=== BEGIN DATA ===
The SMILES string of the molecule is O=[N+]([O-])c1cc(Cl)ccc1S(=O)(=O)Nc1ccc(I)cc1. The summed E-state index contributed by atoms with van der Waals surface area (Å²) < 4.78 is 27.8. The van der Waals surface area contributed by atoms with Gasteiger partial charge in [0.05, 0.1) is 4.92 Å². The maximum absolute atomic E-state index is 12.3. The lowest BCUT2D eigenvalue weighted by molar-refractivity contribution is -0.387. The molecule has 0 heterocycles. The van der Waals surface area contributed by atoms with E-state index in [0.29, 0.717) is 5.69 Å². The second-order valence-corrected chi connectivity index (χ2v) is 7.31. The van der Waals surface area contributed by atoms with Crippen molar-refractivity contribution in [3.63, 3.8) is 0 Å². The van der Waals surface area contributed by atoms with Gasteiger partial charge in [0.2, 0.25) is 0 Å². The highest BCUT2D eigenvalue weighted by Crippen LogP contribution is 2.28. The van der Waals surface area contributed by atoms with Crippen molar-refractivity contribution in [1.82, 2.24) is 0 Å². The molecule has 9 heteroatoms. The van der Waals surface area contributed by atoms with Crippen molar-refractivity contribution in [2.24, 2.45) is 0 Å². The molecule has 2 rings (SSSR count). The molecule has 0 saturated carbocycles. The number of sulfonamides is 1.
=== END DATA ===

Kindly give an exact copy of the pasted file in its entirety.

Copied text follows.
The SMILES string of the molecule is O=[N+]([O-])c1cc(Cl)ccc1S(=O)(=O)Nc1ccc(I)cc1. The summed E-state index contributed by atoms with van der Waals surface area (Å²) < 4.78 is 27.8. The van der Waals surface area contributed by atoms with Gasteiger partial charge in [0.05, 0.1) is 4.92 Å². The maximum absolute atomic E-state index is 12.3. The lowest BCUT2D eigenvalue weighted by molar-refractivity contribution is -0.387. The molecule has 0 heterocycles. The van der Waals surface area contributed by atoms with E-state index in [0.29, 0.717) is 5.69 Å². The second-order valence-corrected chi connectivity index (χ2v) is 7.31. The van der Waals surface area contributed by atoms with Crippen molar-refractivity contribution in [3.63, 3.8) is 0 Å². The van der Waals surface area contributed by atoms with Gasteiger partial charge in [0.2, 0.25) is 0 Å². The highest BCUT2D eigenvalue weighted by Crippen LogP contribution is 2.28. The van der Waals surface area contributed by atoms with Crippen molar-refractivity contribution in [1.82, 2.24) is 0 Å². The molecule has 9 heteroatoms. The van der Waals surface area contributed by atoms with Crippen molar-refractivity contribution in [2.24, 2.45) is 0 Å². The molecule has 2 rings (SSSR count). The molecule has 0 saturated carbocycles. The number of sulfonamides is 1.